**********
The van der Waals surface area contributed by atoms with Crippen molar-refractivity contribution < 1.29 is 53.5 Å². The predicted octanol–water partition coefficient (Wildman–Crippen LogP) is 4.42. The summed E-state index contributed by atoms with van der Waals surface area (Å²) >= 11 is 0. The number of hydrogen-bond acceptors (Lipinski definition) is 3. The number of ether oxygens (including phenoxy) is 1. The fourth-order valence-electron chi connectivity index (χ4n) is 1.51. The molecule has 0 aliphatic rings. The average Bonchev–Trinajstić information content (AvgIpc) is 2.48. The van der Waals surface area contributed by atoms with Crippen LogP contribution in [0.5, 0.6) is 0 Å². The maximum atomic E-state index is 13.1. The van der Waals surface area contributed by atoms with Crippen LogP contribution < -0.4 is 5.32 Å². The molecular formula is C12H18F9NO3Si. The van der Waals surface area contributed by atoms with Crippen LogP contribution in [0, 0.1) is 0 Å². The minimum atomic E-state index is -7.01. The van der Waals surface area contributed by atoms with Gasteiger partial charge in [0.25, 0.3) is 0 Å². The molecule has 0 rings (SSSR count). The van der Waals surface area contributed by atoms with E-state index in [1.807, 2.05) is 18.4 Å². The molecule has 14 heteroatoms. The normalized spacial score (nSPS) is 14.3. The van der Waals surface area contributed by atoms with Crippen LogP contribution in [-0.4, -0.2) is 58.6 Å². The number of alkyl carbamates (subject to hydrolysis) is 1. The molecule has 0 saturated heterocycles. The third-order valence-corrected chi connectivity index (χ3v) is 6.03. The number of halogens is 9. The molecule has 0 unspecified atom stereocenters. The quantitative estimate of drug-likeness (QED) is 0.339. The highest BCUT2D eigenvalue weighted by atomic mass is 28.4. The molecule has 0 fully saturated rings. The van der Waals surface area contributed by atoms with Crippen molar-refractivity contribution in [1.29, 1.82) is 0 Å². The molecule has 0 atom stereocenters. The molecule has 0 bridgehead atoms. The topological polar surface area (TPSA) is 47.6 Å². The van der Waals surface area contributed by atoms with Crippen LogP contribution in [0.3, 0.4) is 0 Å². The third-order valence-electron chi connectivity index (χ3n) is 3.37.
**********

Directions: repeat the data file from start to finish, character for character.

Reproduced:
The van der Waals surface area contributed by atoms with Crippen molar-refractivity contribution < 1.29 is 53.5 Å². The predicted octanol–water partition coefficient (Wildman–Crippen LogP) is 4.42. The summed E-state index contributed by atoms with van der Waals surface area (Å²) >= 11 is 0. The number of hydrogen-bond acceptors (Lipinski definition) is 3. The number of ether oxygens (including phenoxy) is 1. The fourth-order valence-electron chi connectivity index (χ4n) is 1.51. The molecule has 0 aliphatic rings. The average Bonchev–Trinajstić information content (AvgIpc) is 2.48. The van der Waals surface area contributed by atoms with Crippen LogP contribution in [0.5, 0.6) is 0 Å². The maximum atomic E-state index is 13.1. The van der Waals surface area contributed by atoms with Crippen LogP contribution < -0.4 is 5.32 Å². The molecular formula is C12H18F9NO3Si. The van der Waals surface area contributed by atoms with Crippen LogP contribution in [0, 0.1) is 0 Å². The minimum atomic E-state index is -7.01. The van der Waals surface area contributed by atoms with Gasteiger partial charge in [0.25, 0.3) is 0 Å². The molecule has 0 rings (SSSR count). The van der Waals surface area contributed by atoms with E-state index in [1.807, 2.05) is 18.4 Å². The molecule has 14 heteroatoms. The normalized spacial score (nSPS) is 14.3. The van der Waals surface area contributed by atoms with Crippen LogP contribution in [-0.4, -0.2) is 58.6 Å². The number of alkyl carbamates (subject to hydrolysis) is 1. The molecule has 0 saturated heterocycles. The third-order valence-corrected chi connectivity index (χ3v) is 6.03. The number of halogens is 9. The molecule has 0 unspecified atom stereocenters. The quantitative estimate of drug-likeness (QED) is 0.339. The highest BCUT2D eigenvalue weighted by atomic mass is 28.4. The molecule has 0 fully saturated rings. The van der Waals surface area contributed by atoms with Crippen molar-refractivity contribution in [1.29, 1.82) is 0 Å². The molecule has 0 atom stereocenters. The molecule has 0 bridgehead atoms. The topological polar surface area (TPSA) is 47.6 Å². The van der Waals surface area contributed by atoms with Crippen LogP contribution in [0.3, 0.4) is 0 Å². The third-order valence-electron chi connectivity index (χ3n) is 3.37.